I grew up white. I still am white. I want to testify that black Americans have "friended" me into their communities. Have allowed me to share things I could never have been a part of without their friendship.
No, I don't mean on social media. When these friendships started social media didn't exist.
I grew up in a white community. My first experience of living with black men came in the Air Force in the late 1950s. Several black fellow airmen were friendly to me and I welcomed their friendship. Still I sometimes fell into an attitude of superiority.
When I left the armed forces I returned to my essentially white community, attending a local university. My friendships at college were entirely white. While not hostile to black people, I felt impatience with the black men and women who were "sitting in" at the drugstore lunch counter across from the university, asking for the same service as whites. I could live with the proprietor's privilege of serving whom he chose, and of turning others away.
Studying law in Washington, DC, in the early 1960s, I encountered a much broader ethnic mix than I had at college. Any attitude of superiority on my part vanished, as it became obvious that my legal talents were no more than average - on a good day. My fellow students came with all kinds of ethnic backgrounds.
On graduation, I was fortunate to gain a job in a Texas U.S. Attorney's office. There the young black woman who was my administrative assistant refused to put up with a condescending attitude, and instead patiently worked with me as I learned. Likewise, my first supervisor was a capable black woman who was not a lawyer. Imagine, a lawyer working in a law office under a non lawyer! Working with two black women - one over and one beside me - could have been a problem had they not been friendly and patient.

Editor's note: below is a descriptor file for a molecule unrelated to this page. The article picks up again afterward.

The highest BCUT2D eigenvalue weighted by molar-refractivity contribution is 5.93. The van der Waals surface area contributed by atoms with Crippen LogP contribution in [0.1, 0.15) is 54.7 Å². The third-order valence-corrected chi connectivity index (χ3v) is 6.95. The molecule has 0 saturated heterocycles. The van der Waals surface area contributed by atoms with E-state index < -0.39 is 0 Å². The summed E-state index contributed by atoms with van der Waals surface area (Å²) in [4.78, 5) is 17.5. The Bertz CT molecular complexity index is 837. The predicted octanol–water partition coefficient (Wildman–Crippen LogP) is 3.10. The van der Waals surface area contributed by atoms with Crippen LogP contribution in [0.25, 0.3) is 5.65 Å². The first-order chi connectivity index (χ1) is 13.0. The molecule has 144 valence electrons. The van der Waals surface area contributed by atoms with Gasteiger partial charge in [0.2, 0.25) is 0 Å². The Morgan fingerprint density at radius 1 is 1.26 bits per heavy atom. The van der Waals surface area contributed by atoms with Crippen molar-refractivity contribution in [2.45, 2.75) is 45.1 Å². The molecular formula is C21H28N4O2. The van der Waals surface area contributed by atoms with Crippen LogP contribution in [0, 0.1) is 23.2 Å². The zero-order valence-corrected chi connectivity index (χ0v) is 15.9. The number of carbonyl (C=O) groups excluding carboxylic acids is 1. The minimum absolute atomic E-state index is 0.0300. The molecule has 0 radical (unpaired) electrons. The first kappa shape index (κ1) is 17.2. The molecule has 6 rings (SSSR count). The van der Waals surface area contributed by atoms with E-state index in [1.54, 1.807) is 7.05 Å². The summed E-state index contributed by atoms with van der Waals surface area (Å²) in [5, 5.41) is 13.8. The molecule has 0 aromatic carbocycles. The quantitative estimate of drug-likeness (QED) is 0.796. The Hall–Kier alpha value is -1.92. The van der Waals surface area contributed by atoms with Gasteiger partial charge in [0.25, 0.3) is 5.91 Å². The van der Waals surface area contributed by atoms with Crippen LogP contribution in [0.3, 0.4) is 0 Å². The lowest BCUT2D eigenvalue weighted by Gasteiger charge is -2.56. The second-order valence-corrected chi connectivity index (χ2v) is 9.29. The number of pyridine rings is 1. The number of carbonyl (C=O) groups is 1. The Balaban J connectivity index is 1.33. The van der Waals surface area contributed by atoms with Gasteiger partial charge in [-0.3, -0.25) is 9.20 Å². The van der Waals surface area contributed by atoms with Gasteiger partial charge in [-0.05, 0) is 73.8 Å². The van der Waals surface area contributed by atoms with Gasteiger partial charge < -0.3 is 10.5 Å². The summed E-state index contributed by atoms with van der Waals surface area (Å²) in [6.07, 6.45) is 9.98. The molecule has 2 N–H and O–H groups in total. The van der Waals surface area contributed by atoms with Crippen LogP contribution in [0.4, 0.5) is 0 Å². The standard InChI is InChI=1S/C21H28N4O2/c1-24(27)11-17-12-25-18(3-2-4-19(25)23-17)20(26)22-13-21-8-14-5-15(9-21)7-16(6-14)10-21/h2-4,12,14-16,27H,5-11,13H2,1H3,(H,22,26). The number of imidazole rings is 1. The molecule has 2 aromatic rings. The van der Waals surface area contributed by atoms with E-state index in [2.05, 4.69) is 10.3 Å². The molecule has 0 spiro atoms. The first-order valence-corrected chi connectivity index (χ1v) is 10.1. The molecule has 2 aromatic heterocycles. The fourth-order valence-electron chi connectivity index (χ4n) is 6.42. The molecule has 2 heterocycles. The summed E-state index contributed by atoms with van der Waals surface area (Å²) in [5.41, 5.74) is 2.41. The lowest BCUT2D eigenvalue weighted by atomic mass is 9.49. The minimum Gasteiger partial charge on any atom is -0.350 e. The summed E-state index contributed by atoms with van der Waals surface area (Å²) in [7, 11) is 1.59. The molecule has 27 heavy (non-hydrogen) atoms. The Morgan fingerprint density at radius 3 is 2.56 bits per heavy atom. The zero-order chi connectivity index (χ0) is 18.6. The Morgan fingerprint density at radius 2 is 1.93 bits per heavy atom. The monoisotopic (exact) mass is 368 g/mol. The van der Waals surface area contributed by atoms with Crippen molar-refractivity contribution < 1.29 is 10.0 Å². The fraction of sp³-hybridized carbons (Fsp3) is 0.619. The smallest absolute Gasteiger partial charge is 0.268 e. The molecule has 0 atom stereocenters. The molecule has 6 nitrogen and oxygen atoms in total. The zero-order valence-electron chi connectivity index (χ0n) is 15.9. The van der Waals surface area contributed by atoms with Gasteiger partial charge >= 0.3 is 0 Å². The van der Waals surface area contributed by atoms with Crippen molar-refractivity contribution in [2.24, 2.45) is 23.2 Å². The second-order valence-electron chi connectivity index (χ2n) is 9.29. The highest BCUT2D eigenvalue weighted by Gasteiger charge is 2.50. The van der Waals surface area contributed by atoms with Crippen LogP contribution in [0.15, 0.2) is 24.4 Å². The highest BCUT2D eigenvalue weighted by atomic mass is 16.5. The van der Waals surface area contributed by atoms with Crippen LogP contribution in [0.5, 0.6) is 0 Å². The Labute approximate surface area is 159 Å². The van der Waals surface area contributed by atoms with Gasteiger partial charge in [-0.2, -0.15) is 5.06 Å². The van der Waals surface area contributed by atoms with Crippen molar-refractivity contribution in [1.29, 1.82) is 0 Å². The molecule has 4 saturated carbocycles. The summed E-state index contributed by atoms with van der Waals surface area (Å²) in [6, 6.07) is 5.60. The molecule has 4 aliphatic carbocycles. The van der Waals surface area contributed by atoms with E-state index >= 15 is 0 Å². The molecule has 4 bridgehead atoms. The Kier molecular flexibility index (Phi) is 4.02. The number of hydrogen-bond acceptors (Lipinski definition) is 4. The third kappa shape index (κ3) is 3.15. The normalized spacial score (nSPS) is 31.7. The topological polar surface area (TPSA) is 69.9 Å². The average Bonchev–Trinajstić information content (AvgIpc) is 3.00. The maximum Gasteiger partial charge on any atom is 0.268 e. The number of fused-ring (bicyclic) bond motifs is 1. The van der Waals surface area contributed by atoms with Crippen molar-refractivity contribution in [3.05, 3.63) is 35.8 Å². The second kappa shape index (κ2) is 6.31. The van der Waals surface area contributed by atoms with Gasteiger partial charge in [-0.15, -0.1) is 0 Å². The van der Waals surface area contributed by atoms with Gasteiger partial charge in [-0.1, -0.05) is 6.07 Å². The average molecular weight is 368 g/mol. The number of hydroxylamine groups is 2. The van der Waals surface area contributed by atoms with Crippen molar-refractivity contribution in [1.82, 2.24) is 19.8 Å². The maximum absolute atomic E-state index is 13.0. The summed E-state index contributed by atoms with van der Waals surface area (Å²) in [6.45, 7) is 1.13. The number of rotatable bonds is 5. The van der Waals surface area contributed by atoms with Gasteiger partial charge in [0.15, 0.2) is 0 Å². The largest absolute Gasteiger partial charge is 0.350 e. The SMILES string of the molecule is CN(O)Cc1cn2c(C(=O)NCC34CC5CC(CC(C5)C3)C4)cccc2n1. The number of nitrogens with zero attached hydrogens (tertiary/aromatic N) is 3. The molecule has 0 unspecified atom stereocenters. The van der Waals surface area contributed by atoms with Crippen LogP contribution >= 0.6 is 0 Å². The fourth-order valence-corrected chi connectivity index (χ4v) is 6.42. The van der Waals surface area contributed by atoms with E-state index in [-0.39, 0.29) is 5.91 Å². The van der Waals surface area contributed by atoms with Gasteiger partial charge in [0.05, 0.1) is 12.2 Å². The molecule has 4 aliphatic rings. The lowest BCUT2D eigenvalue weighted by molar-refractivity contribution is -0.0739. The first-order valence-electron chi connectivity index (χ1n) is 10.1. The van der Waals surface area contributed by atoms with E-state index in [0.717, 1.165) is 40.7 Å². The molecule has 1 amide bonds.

As I gained experience a black Assistant U.S. Attorney, Carl Walker, Jr., befriended me. That friendship was tested. For example, I remember how much I dreaded meeting Carl the morning after Dr. King was murdered in Memphis. I feared that Carl might attribute his death to "my people." That morning our coffee group had our usual meeting in the canteen. Carl was unchanged. I was grateful.
What lesson do I draw from my "cross cultural" experiences with black Americans? There is hope for our so-called "American Experiment." We can become one nation. We can become supportive friends even while we remain creatures of our particular cultures.
It has been said that eternal vigilance is the price of liberty, and I believe this. Today in America there is much vigilance toward and fear of strange foreign cultures. However, while vigilant, we must recognize that our fears of other cultures can exceed their actual potential for doing harm and can make us ignore the potential for good relationships.
Through the kindness and forbearance of black colleagues over the years I have learned to value them, their culture, their interests and their friendship. I have learned to value their work and have learned from them how to do mine. I pray that I always will remember how people from this American culture that was strange to me made me their friend, their colleague, and often their pupil. I pray that I will be the same kind of friend to other people who start out strange to me.